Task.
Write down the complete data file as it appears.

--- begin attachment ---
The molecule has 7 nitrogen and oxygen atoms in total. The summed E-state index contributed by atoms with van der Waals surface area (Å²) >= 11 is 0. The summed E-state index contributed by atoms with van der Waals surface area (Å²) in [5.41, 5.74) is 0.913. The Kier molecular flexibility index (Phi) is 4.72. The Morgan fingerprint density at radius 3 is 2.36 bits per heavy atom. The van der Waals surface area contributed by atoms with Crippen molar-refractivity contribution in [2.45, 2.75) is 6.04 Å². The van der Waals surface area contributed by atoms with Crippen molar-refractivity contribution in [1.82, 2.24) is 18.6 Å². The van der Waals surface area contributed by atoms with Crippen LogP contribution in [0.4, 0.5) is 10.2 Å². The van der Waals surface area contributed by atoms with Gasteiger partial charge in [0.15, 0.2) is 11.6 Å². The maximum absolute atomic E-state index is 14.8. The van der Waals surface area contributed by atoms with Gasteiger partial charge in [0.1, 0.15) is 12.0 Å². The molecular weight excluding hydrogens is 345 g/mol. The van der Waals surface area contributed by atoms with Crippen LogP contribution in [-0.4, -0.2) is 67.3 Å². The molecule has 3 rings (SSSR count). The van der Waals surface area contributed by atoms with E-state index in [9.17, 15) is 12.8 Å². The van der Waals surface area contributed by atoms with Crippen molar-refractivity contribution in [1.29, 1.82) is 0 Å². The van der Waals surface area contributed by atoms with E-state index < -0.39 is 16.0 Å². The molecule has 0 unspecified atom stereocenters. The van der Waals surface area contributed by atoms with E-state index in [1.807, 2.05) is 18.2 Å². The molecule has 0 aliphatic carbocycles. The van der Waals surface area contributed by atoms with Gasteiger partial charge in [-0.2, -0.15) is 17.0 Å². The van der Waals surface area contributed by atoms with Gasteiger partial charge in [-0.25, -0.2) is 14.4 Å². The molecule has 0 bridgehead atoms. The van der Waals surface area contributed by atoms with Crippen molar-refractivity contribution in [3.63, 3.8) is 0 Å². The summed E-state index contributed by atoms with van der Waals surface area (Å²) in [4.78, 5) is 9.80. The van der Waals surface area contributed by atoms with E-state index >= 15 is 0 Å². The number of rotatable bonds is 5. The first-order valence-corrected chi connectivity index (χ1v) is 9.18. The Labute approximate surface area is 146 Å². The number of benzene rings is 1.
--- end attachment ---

The molecule has 7 nitrogen and oxygen atoms in total. The summed E-state index contributed by atoms with van der Waals surface area (Å²) >= 11 is 0. The summed E-state index contributed by atoms with van der Waals surface area (Å²) in [5.41, 5.74) is 0.913. The Kier molecular flexibility index (Phi) is 4.72. The Morgan fingerprint density at radius 3 is 2.36 bits per heavy atom. The van der Waals surface area contributed by atoms with Crippen molar-refractivity contribution in [2.45, 2.75) is 6.04 Å². The van der Waals surface area contributed by atoms with Crippen molar-refractivity contribution in [1.82, 2.24) is 18.6 Å². The van der Waals surface area contributed by atoms with Crippen LogP contribution in [0.4, 0.5) is 10.2 Å². The van der Waals surface area contributed by atoms with Gasteiger partial charge in [0.15, 0.2) is 11.6 Å². The maximum absolute atomic E-state index is 14.8. The van der Waals surface area contributed by atoms with Gasteiger partial charge in [0.1, 0.15) is 12.0 Å². The molecular weight excluding hydrogens is 345 g/mol. The van der Waals surface area contributed by atoms with Crippen LogP contribution in [-0.4, -0.2) is 67.3 Å². The molecule has 3 rings (SSSR count). The van der Waals surface area contributed by atoms with E-state index in [9.17, 15) is 12.8 Å². The van der Waals surface area contributed by atoms with Crippen molar-refractivity contribution in [1.29, 1.82) is 0 Å². The van der Waals surface area contributed by atoms with E-state index < -0.39 is 16.0 Å². The molecule has 0 unspecified atom stereocenters. The van der Waals surface area contributed by atoms with E-state index in [1.807, 2.05) is 18.2 Å². The molecule has 0 aliphatic carbocycles. The van der Waals surface area contributed by atoms with Gasteiger partial charge in [-0.2, -0.15) is 17.0 Å². The van der Waals surface area contributed by atoms with Gasteiger partial charge in [-0.25, -0.2) is 14.4 Å². The molecule has 0 bridgehead atoms. The van der Waals surface area contributed by atoms with Crippen molar-refractivity contribution in [3.63, 3.8) is 0 Å². The summed E-state index contributed by atoms with van der Waals surface area (Å²) in [4.78, 5) is 9.80. The van der Waals surface area contributed by atoms with E-state index >= 15 is 0 Å². The number of rotatable bonds is 5. The first-order valence-corrected chi connectivity index (χ1v) is 9.18. The Labute approximate surface area is 146 Å². The number of benzene rings is 1.